Thank you Brad 🙂 The tiniest occurrences can make the biggest difference when we open our eyes to them! Thanks for taking the time to read and comment!

  1. Don September 23, 2015 / 10:58 am

    The real and the unreal. That’s the question. Beautifully written Dave and as someone described – clever.

    • davecenker September 23, 2015 / 11:22 am

      Thanks Don, sometimes the real can seem unreal, in the best way possible, of course 😉 Thanks for taking the time to read and comment. I always appreciate your thoughts!

  2. heraldmarty September 24, 2015 / 7:04 pm

    Oh I LOVE this piece Dave! Okay, before I forget yet again, let the artsy fartsy side of me compliment you on the book images you’ve been using for your posts. Creative, innovative and distinctive … can’t think of anymore adjectives, but you get it, I like them. 🙂 Anyway, wonderful life lesson illustrated in your story, and one that far too many people never realize until much later in life as evidenced by the #1 deathbed regret “I wish I’d had the courage to live a life true to myself, instead of what others expected of me.”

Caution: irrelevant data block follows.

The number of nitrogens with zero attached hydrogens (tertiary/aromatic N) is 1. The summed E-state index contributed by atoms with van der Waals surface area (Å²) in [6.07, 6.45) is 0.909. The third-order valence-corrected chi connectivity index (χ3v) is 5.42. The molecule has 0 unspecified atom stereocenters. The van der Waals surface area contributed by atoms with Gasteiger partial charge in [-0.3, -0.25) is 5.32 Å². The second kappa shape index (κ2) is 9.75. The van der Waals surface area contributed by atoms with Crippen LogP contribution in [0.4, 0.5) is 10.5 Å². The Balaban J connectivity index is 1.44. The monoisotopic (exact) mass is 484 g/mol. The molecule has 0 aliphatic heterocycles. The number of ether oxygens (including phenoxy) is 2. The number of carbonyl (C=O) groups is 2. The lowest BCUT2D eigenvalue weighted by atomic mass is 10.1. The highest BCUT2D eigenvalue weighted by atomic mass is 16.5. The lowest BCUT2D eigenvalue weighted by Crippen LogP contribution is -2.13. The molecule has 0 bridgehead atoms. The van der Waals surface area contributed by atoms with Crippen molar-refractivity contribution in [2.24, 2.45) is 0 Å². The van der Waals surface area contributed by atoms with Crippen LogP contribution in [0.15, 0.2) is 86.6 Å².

• davecenker September 25, 2015 / 8:17 am

      Thank you Marty, I really appreciate your kind words, and for sharing my story. For some, such as Michaela, the pressure is overt and obvious. For others, it is a little more subtle, and not always intentional as it was portrayed in this story. However, regardless of how the pressure is communicated, it’s paying attention to the voice within that ultimately allows you to break free, in so many ways. Thanks again, and have a great weekend!

  3. Mari Biella September 25, 2015 / 7:52 am

    Very nice, Dave, and very true – those small failures and imperfections are what make us real and authentic!

    • davecenker September 25, 2015 / 8:19 am

      Thank you Mari, your observations are very astute 🙂 My message in this piece was twofold. First, be yourself, no matter what others tell you. And second, never be afraid to show those small imperfections. Not only will they help you grow, they may just inspire someone else to do great things also 😉 Thanks again for taking the time to read and comment, I sincerely appreciate it!

  4. roughwighting September 26, 2015 / 4:23 pm

    Fascinating story – I love it because it subtly, yet suddenly shows the value of imperfection, and how releasing and revealing not-being-perfect can be. The ending makes the reader want more – what is the adult Callie doing now?

    • davecenker September 27, 2015 / 5:21 pm

      Thanks Pamela, I agree that imperfection can often be more inspiring than perfection, depending upon how it is handled, and hopefully embraced.

      As far as what Callie is doing as an adult, she refers to herself as Michaela now. She’s comfortable with her name, her past, and the infinite possibilities for her future 🙂

      Thanks, as always for taking the time to read and comment. I sincerely appreciate your kind words and thoughts Pamela!